How to Grow Pineapples in Florida: Beginners and Experts

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How To Grow Pineapples in Florida a Beginners and Experts Guide
How To Grow Pineapples in Florida a Beginners and Experts Guide

Florida is a beautiful state where many plants and flowers grow. However, how do you grow pineapples in Florida?

To grow pineapples in Florida, find an area that has full sun for most of the day and has well-draining soil. Plant the pineapples in the early fall or late winter. Water when the soil is dry or the leaves are turning yellow or brown. Avoid planting pineapples in areas that flood periodically.

To learn more about how to grow pineapples in Florida, keep reading.

Do Pineapples Grow Well in Florida?

Pineapples grow relatively well in Florida because of the consistently warm weather and climate. However, pineapples sometimes struggle to grow during the rainy season, which typically lasts from May to October[1], as they can develop root rot.

Pineapples also grow well in Florida because temperatures rarely drop below freezing. However, if you live in the Northern Panhandle of Florida, your pineapples might not thrive because of how low temperatures can get. If it starts snowing, your pineapples will likely die.[2]

In Florida, pineapples grow the best when planted along the coast.[3] It takes about 18 to 24 months for pineapples to grow large enough to be harvested. However, most pineapples don’t bear fruit until 1 to 2 years after they are planted.

If you are wondering why you should grow pineapples then check out this article: Pineapple vs Apple

When Should Pineapples Be Planted in Florida?

When planted in Florida, pineapples should be planted during the early fall season. However, some people plant pineapples in December or January.[4]

This might seem like a bad idea because of how cold it can get in many states during the winter, but when I visited Florida in January, it was about 80 degrees Fahrenheit outside.

If you plant pineapples in early fall or late winter, the plant will have time to spread and strengthen its roots before the rainy season begins and temperatures drop.

If you are wondering why you should grow your own pineapples anyway, check out this article: Exploring The Differences Between Canned Pineapple and Fresh Pineapple

Ideal Growing Conditions for Pineapples in Florida


Pineapples grow well when planted in well-draining soil like sandy loam soil. They also grow well in sandy or calcareous soil.[5] Make sure the soil is moderately fertile or mix fertilizer into the soil before planting pineapples.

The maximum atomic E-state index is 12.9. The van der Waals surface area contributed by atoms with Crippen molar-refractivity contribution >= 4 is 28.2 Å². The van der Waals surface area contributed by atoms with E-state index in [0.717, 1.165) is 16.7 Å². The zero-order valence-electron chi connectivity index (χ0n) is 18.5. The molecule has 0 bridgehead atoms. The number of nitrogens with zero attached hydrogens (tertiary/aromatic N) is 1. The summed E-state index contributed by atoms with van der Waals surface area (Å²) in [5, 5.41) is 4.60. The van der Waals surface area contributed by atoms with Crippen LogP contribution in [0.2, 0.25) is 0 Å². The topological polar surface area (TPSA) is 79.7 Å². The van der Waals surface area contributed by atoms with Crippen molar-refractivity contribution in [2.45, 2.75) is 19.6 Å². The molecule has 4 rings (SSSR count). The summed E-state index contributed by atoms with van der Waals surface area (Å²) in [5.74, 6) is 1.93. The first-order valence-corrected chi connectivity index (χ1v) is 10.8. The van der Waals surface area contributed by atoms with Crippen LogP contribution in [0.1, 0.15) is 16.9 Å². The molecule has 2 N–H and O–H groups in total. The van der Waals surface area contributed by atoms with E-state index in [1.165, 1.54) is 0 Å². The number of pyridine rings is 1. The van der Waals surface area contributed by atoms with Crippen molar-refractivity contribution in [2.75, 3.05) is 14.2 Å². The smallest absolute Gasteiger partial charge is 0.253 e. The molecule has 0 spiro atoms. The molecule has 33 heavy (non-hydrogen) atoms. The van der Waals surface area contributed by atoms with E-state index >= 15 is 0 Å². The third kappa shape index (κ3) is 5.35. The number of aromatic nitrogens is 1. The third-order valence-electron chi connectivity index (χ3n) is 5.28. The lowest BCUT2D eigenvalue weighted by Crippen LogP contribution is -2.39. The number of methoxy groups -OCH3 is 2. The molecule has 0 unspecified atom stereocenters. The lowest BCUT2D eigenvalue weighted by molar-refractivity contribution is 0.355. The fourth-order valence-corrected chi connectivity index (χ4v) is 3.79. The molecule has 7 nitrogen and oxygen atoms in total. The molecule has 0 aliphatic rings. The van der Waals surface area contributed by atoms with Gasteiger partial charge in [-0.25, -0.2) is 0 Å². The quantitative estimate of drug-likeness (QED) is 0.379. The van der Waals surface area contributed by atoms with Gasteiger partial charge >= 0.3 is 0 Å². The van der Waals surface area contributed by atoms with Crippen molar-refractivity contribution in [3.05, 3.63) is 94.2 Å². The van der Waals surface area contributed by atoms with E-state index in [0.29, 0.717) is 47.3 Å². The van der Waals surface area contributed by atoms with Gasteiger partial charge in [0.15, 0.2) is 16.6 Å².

Pineapples grow best when exposed to full sunlight for at least 6 hours every day.


Water pineapples about once per week or when the soil is dry. Pineapples are drought-resistant plants that don’t do well when exposed to a lot of water. If you overwater pineapples, they will die. If the leaves of your pineapple plant are wilting, yellow, or brown, the plant needs to be watered.


Plant each pineapple plant 1 to 3 feet away from other plants, including other pineapple plants, trees, bushes, and flowers. Doing so will give the pineapple plant plenty of room to grow without the roots interfering with another plant’s roots.


Pineapples grow best when the temperature is between 68 and 86 degrees Fahrenheit. They freeze and die when temperatures drop below 28 degrees Fahrenheit.

How to Grow Pineapples in Florida

To grow pineapples in Florida, do the following.

  1. In the fall or winter, allow the crown, pup, ratoon[6], or slip of a pineapple to dry for 1 to 2 days.[7] If needed, let the components dry for up to 1 week.
  2. Remove the lower leaves.
  3. Plant the component in well-draining soil according to the conditions mentioned above. Make sure the pineapple component is planted at least 3 to 4 inches deep and the upper leaves are exposed to the sun.
  4. Water the plants periodically. During the rainy season, check on the pineapple plants periodically to make sure they aren’t being overwatered, as overwatering can lead to root rot.